Review by Frank Plowright
The fourth Asterix volume both written and drawn by Albert Uderzo, and as with the previous three, had one not read an Asterix book previously it would be a perfectly serviceable children’s adventure strip with top notch cartooning.
Uderzo becomes a better writer, but it’s a shame the progression occurred in public. He follows a well-travelled path in setting up the plot, with an exotic visitor to the village of the indomitable Gauls requiring help. This time it’s Watziznehm, an Indian fakir on his flying carpet who drops in. Literally. An unscrupulous and ambitious advisor to Rajah Watzit has blamed the lack of rain in India on the whim of the Gods, and decreed that if no rain has falls in 1001 hours then Princess Orinjade must be sacrificed to appease them. Luckily word has spread of the village bard Cacofonix, and how his singing is so bad he can cause rain. Had this gag been previously established it would work seamlessly, but introducing it here smacks of plot convenience.
Having set up the story, Uderzo then spends almost half the book with Asterix, Obelix and Cacofonix flying to India on Watziznehm’s flying carpet. Did the book’s title come first, or was it afterthought? It’s an overlong and bitty sequence and apart from the occasional good pun and the ongoing visual gag of Obelix’s weight putting a dent in the carpet, only serves as a delaying tactic.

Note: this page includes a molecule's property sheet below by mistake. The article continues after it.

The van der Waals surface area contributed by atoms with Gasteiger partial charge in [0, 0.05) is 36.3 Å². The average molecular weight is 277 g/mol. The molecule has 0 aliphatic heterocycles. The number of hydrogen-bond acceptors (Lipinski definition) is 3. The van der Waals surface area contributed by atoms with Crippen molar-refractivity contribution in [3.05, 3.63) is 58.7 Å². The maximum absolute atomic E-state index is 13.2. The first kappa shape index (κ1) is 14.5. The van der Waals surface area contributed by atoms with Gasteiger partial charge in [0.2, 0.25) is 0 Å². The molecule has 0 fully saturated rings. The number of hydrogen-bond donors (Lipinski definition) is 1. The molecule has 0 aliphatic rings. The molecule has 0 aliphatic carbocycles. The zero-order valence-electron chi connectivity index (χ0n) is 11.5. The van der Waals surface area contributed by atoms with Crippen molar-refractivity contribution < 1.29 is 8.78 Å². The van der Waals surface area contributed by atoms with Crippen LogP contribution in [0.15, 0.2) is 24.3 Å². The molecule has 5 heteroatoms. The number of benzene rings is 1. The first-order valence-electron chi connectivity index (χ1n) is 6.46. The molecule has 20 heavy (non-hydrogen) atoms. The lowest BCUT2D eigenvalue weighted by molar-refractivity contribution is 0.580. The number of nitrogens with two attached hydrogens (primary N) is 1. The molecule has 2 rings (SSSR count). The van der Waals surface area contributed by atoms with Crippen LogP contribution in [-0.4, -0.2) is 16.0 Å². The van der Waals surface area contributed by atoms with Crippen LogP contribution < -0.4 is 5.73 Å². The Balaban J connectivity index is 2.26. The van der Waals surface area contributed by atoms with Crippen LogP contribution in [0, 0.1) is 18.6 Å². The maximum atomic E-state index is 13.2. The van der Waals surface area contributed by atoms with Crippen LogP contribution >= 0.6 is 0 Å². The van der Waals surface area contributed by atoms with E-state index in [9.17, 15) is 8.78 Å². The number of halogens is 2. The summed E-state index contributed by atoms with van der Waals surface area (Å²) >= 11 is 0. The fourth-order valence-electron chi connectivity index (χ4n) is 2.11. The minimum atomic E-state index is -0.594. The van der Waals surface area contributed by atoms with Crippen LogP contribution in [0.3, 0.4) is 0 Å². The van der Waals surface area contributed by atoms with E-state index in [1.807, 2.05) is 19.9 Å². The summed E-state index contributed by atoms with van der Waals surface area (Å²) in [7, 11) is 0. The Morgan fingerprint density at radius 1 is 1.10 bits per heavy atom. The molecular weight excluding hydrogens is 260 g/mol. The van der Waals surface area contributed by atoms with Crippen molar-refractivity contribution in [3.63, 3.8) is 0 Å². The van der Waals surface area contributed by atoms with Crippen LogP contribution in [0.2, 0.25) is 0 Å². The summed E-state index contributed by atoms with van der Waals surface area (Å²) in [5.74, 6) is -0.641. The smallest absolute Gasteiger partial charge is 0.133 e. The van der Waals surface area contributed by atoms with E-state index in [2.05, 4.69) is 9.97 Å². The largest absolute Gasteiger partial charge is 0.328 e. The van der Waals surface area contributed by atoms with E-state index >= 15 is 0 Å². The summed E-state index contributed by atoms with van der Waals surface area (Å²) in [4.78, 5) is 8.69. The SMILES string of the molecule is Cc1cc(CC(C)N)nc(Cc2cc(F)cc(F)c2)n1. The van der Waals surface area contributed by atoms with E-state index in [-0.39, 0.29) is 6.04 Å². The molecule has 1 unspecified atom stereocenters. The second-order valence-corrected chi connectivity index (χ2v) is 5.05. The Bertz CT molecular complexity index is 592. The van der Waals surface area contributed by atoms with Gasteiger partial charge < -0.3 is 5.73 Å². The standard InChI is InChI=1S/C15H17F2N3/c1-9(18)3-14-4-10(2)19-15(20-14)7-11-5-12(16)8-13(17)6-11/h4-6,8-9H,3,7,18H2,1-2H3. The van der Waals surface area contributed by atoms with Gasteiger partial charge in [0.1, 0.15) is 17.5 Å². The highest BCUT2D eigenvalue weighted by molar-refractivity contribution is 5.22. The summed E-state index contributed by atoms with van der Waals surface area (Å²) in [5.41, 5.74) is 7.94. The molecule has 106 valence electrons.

The story improves once the Gauls arrive in India, with a linear sequence in which Cacofonix first loses his voice, and is then abducted. There’s the usual Asterix tour of the sights, subtly educating about accomplishment, geography and nature, but overall there’s little not drawn from far better Asterix stories.
Mention should also be made of possibly the most gruesome scene depicted in an Asterix book. As it seems rain will not occur the Princess is led to the chopping block, and her head laid upon it with the executioner and his massive axe looming above her. Throughout the series all violence is strictly comic exaggeration, and this jolt into a more explicitly detailed threat is an odd lapse from Uderzo.